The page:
RENO — A growing homelessness crisis. Complaints about traffic congestion. Worries that the economy is becoming dominated by a wealthy elite.
Those sound like California’s problems in a nutshell. But now they are also among California’s leading exports.
Just ask the citizens of this city, where growing numbers of Californians and companies like Tesla have migrated to take advantage of cheap land and comparatively low home prices. A four-hour drive from Silicon Valley, across a mountain range and a state line, Reno is finding that imported growth is accompanied by imported problems.
On a recent evening, Chance Reading, an electrician who has lived in the area for 15 years, went to the City Council chambers to speak against a proposed development near his home in Verdi, on Reno’s outskirts. He was part of a standing-room crowd that lined the back wall and spilled into the lobby. Neighbor after neighbor walked to the microphone to complain about clogged roads, overcrowded schools and a creeping sense that local residents were being overwhelmed by development.
“Our big message tonight is really about the pace of growth and trying to have a sustainable growth pattern versus a cycle of boom and bust,” Reading said before the meeting.
And it’s not just happening in Reno. Austin, Texas; Boise, Idaho; Denver; Phoenix; Portland, Oregon; and Seattle have all seen a huge influx of homebuyers from California, according to the real estate website Zillow. A common thread is that each of these cities faces a growing housing crisis that, while not as severe as California’s, is setting off many of the same debates.
In Washington state, the legislature considered, but ultimately killed, a bill that would let cities like Seattle impose rent control. Affordable housing has emerged as the top priority for voters in Denver, while groups in Boise are organizing to fight “irresponsible development.”
Such concerns are a far cry from those of even the recent past in Reno, where the economy has long been based on gambling and the city’s status as a small, sedate northern answer to Las Vegas.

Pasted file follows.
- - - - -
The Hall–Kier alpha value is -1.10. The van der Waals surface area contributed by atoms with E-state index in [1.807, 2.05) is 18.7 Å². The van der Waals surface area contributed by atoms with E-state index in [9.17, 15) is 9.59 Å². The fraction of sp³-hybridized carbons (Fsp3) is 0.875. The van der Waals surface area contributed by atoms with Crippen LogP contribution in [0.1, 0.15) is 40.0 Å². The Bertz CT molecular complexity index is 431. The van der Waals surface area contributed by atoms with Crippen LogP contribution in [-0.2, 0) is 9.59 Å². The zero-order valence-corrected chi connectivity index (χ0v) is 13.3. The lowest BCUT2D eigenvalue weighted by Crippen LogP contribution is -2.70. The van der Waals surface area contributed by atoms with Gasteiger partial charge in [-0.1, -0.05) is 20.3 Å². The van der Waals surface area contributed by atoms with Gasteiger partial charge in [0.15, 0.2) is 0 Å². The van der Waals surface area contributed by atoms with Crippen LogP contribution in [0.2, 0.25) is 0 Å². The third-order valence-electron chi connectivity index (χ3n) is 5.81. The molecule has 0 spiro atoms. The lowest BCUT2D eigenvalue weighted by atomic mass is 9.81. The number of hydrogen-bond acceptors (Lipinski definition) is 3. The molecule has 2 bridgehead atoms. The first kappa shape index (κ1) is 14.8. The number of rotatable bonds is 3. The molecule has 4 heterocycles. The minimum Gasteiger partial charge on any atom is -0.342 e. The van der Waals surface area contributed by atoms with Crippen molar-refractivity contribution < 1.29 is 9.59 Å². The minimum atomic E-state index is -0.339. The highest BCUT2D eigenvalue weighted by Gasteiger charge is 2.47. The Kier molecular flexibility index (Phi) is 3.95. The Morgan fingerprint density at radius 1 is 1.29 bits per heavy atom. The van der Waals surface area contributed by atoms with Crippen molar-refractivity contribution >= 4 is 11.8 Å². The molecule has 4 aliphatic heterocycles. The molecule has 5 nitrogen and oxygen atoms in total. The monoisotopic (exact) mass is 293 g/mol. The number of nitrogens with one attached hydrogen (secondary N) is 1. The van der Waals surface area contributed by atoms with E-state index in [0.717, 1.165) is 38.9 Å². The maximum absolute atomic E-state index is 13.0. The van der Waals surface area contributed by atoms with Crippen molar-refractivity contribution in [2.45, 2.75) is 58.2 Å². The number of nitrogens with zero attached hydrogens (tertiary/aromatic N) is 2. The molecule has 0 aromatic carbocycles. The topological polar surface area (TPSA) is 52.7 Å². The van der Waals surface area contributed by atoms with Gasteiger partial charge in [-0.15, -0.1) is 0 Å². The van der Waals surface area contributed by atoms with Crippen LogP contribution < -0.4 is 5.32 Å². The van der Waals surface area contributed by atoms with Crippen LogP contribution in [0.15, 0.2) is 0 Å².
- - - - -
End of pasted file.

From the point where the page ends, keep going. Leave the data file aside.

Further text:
A little under a decade ago, Reno was one of America’s foreclosure capitals and the unemployment rate was just below 14 percent. The gambling industry was skidding, tax revenue was plunging and construction companies were either going out of business or shredding their payroll from several hundred employees to a few dozen.
“Everybody was leaving and Reno was basically closing its doors,” Lance Gilman, an industrial land broker, said in a recent interview while wearing a cowboy hat, several gold rings, a gold chain and a gold watch. (This being Nevada, he is also the proprietor of a prominent brothel, the Mustang Ranch.)
Today, the city and the surrounding metropolitan area of 450,000 people are so deep into another boom that local residents are starting to wonder if the rebound has been too much too soon. For decades, one of Reno’s chief attributes has been its proximity to California. It has prospered by being a refuge for people and businesses looking for less expensive homes, land and labor, along with the added benefit of not having a state income tax.
And that is what is driving growth today. Net annual departures from California slowed to about 20,000 after the recession, but have climbed back to more than 100,000, according to the Census Bureau. “A lot of people feel like they want to get out while those markets are hot,” said Jaime Moore, a real estate agent based in Reno who is with Redfin, a national real estate brokerage firm, speaking about the high-price cities in coastal California.
As a result, the Reno housing market has gone from moribund to scorching. As of February, the median home price in the metropolitan area was about $340,000, more than double its recessionary trough of about $150,000, according to Zillow. The inventory of homes for sale was down 22 percent from a year earlier, according to Redfin, and sales were happening at a much faster clip. The typical home for sale was under contract in 55 days, 24 days faster than a year earlier.